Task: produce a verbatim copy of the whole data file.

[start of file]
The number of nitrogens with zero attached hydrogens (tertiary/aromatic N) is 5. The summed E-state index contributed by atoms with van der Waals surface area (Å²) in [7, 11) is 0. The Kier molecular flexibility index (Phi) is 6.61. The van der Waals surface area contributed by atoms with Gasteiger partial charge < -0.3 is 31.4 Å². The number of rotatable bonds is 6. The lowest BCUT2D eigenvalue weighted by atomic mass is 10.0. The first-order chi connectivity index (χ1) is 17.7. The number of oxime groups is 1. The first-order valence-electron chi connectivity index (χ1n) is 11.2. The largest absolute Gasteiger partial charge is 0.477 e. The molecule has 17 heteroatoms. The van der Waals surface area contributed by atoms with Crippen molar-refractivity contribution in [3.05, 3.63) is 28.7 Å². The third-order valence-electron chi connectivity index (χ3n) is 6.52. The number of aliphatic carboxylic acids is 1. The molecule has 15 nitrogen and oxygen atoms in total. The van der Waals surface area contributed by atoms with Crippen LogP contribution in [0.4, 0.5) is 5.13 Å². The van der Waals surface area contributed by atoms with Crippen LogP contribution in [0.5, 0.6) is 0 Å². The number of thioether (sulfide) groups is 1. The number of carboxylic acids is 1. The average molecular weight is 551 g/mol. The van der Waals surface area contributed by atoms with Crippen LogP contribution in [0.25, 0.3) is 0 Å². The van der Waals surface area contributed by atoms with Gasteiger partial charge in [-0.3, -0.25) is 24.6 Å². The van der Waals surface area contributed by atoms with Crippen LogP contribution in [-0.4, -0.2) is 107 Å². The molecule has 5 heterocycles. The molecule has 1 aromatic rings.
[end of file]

The number of nitrogens with zero attached hydrogens (tertiary/aromatic N) is 5. The summed E-state index contributed by atoms with van der Waals surface area (Å²) in [7, 11) is 0. The Kier molecular flexibility index (Phi) is 6.61. The van der Waals surface area contributed by atoms with Gasteiger partial charge < -0.3 is 31.4 Å². The number of rotatable bonds is 6. The lowest BCUT2D eigenvalue weighted by atomic mass is 10.0. The first-order chi connectivity index (χ1) is 17.7. The number of oxime groups is 1. The first-order valence-electron chi connectivity index (χ1n) is 11.2. The largest absolute Gasteiger partial charge is 0.477 e. The molecule has 17 heteroatoms. The van der Waals surface area contributed by atoms with Crippen molar-refractivity contribution in [3.05, 3.63) is 28.7 Å². The third-order valence-electron chi connectivity index (χ3n) is 6.52. The number of aliphatic carboxylic acids is 1. The molecule has 15 nitrogen and oxygen atoms in total. The van der Waals surface area contributed by atoms with Crippen LogP contribution in [0.4, 0.5) is 5.13 Å². The van der Waals surface area contributed by atoms with Crippen LogP contribution in [0.5, 0.6) is 0 Å². The number of thioether (sulfide) groups is 1. The number of carboxylic acids is 1. The average molecular weight is 551 g/mol. The van der Waals surface area contributed by atoms with Crippen LogP contribution in [0.25, 0.3) is 0 Å². The van der Waals surface area contributed by atoms with Gasteiger partial charge in [-0.3, -0.25) is 24.6 Å². The van der Waals surface area contributed by atoms with Crippen LogP contribution in [-0.4, -0.2) is 107 Å². The molecule has 5 heterocycles. The molecule has 1 aromatic rings.